How do you pronounce your last name?
Just like Peter Pan. (No relation.)

What do the “X” and “R” stand for?
Even though I’m American and Emily is my real name, my parents also gave me a Chinese name: Pan Xiang Ru. I took the initials from that.

Can you send me an ARC?
Unfortunately, I receive very few of these, and I need them for specific purposes. But you can request one from my publisher by filling out this form.

How did you get your agent? Do you have any tips?
I queried the old-fashioned way. This is my “How I signed with my agent” post, and this is my “How to research and prepare for querying agents” post. My tips: don’t obsess over trying to speed up the process; focus on making your novel as good and done as possible. Persevere, and be patient.

Will you read my story/novel/writing sample/personal statement/query letter?
Unfortunately I have to say no. But I wish you the best of luck!

What creative writing programs would you recommend?
The only one I have personal experience with is NYU, and they have great programs for both undergrads and MFA candidates. I also think very highly of VCFA, where I very nearly enrolled for my MFA. I ended up at NYU instead because their offer was better in terms of financials, and that is the one important thing I will say regarding choosing a program: I don’t think it makes sense to go into debt for an MFA.

Do you think I need to study creative writing in school in order to be a writer?
Nope, not at all. I originally went to business school. And I was a writer even back then. All it takes is making the choice to write, and to work hard at finishing what you start. (I personally strive to write every day. However there are plenty of great published writers who churn out book after book who don’t write every day.)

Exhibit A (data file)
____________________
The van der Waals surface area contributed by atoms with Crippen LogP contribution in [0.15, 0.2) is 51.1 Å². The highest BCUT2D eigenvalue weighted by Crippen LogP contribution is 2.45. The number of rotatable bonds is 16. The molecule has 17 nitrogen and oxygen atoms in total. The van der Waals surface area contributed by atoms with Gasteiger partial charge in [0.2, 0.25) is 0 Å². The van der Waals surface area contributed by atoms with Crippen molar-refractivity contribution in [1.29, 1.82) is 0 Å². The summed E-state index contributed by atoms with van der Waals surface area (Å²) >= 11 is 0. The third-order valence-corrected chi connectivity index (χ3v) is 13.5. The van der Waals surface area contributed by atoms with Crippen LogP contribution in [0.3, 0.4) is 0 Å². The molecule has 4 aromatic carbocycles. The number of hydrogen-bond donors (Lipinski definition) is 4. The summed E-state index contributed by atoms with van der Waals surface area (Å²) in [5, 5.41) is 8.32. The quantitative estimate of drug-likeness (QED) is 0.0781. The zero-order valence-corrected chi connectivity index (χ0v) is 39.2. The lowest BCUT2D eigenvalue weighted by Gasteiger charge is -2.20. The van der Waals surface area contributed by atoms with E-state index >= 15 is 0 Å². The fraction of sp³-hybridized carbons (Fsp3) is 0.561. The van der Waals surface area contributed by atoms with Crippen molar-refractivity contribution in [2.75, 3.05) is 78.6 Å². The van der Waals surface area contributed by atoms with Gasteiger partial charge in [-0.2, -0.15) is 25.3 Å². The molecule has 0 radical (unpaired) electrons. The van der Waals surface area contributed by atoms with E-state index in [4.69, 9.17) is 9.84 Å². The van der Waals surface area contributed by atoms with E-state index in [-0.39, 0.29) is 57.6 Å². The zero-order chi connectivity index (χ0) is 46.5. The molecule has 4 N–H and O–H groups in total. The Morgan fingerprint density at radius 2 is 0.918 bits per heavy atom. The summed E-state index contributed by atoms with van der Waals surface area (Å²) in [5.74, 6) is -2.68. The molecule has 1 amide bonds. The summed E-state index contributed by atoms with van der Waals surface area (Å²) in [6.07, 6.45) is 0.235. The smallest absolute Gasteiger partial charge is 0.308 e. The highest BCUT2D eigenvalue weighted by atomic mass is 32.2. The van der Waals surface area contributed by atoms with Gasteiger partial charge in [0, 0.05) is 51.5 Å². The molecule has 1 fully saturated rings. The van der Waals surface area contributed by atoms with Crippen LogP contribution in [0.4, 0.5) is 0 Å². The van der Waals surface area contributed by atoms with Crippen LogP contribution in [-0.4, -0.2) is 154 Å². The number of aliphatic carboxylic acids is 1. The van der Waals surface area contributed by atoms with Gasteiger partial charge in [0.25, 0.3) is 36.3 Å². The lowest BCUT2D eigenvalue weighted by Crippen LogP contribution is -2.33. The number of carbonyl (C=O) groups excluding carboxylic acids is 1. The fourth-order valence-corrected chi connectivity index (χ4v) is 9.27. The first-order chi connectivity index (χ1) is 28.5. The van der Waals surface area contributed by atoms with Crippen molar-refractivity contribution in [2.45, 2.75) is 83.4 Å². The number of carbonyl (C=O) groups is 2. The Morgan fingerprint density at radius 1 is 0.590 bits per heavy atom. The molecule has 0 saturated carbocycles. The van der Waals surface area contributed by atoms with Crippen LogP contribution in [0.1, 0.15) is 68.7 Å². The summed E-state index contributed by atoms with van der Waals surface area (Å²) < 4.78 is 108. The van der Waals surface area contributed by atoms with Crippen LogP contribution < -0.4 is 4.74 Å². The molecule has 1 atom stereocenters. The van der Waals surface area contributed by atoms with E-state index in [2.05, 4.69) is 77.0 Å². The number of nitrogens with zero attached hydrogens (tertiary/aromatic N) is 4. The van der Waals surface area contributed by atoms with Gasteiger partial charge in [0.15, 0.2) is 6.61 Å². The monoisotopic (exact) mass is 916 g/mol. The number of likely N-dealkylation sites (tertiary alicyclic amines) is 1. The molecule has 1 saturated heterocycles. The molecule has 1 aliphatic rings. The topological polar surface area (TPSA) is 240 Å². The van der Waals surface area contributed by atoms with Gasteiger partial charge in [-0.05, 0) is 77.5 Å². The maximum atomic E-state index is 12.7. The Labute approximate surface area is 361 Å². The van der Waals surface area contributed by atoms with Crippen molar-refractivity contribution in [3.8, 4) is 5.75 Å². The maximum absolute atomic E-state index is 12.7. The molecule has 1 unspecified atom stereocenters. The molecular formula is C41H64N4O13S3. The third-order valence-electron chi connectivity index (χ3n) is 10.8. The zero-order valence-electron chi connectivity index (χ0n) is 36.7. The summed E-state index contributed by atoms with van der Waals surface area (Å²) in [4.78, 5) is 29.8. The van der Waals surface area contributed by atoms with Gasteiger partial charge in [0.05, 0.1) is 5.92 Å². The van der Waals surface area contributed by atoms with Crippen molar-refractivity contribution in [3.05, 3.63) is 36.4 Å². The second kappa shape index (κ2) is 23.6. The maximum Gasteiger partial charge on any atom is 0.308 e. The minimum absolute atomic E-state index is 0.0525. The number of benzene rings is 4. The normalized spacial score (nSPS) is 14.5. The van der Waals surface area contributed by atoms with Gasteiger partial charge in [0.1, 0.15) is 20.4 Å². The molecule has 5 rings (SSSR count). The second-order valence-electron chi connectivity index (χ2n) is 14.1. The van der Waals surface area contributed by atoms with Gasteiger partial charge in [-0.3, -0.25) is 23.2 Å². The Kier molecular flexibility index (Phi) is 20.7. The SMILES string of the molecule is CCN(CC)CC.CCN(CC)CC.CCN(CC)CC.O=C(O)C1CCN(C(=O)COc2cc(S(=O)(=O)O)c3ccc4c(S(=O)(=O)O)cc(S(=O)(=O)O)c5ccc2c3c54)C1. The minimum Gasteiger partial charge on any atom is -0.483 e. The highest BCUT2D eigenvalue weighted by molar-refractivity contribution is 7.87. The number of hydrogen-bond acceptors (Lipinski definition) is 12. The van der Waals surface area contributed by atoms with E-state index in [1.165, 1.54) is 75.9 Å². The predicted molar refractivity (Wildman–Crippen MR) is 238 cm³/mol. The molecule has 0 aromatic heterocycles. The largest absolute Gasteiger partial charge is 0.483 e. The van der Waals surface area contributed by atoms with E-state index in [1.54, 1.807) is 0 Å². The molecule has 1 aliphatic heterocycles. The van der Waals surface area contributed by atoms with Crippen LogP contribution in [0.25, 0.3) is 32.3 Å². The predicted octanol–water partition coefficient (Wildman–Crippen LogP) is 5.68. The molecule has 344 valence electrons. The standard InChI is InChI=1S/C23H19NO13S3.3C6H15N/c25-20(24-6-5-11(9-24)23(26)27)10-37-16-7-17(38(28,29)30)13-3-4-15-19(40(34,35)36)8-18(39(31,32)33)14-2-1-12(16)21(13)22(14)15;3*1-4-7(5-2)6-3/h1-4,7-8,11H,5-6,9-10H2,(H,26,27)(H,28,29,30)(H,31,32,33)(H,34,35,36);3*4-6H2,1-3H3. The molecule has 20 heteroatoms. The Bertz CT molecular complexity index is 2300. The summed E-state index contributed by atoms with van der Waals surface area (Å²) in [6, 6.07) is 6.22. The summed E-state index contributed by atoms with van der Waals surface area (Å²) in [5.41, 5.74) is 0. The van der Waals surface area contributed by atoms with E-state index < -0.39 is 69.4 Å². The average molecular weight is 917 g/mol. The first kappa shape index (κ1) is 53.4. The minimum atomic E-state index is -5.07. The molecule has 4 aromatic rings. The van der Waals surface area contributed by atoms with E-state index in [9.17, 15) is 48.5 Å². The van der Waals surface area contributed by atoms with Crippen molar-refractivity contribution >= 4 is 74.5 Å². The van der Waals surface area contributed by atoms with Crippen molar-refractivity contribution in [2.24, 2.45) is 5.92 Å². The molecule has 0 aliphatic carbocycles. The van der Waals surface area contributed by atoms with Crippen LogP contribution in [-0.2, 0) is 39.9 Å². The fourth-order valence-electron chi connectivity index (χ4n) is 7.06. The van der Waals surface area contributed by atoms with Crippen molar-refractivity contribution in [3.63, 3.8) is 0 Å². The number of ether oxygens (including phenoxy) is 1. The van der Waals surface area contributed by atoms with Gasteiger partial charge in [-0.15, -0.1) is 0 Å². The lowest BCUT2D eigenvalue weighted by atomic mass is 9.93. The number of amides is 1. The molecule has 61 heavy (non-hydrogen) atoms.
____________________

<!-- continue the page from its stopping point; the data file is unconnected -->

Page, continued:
When did you begin writing?
I’ve been writing for as long as I can remember. My mother is a prolific essayist (writing creative nonfiction in Chinese) and my father has an intense passion for storytelling. Inspired by them, I made my first attempt at drafting a novel when I was seven years old. I typed it in a neon purple curlicue typeface using only my index fingers, and I only got about four pages in, but that was when I learned that it’s a bad idea to introduce sixteen protagonists in the first chapter.

What’s your #1 piece of advice for aspiring writers?
Read. I know everyone says this, but it’s the type of thing where you don’t truly understand the effects of it until you’ve read enough books to have sharpened your instincts. Read as much as possible. Read a wide variety — push yourself to explore outside your favorite genres because there’s a lot to be learned there. And most importantly: don’t focus on reading fast, but instead reading carefully. Which also means rereading. Because the first time through a novel you’re just taking in the story and the landscape. It’s only upon rereading that you can notice the details, the seams. It’s when you’re going through it a second/third/fourth time that you can really dissect the book and figure out answers to questions like: Why is this scene so satisfying? What part of this gets you all teary-eyed and why? What makes this character feel so real? When you figure out the techniques behind those answers, you gain new tools for carving your own stories. All you need to be a good writer is enough tools and enough practice.

What do you do aside from writing?
Practice and teach yoga. Play mandolin, piano, violin, and a few other instruments. Draw and paint and take photographs. Belt Broadway tunes and Disney songs and 90s pop in the shower. Hunt for the perfect cookie ice cream sandwich. Daydream about where I’ll travel next.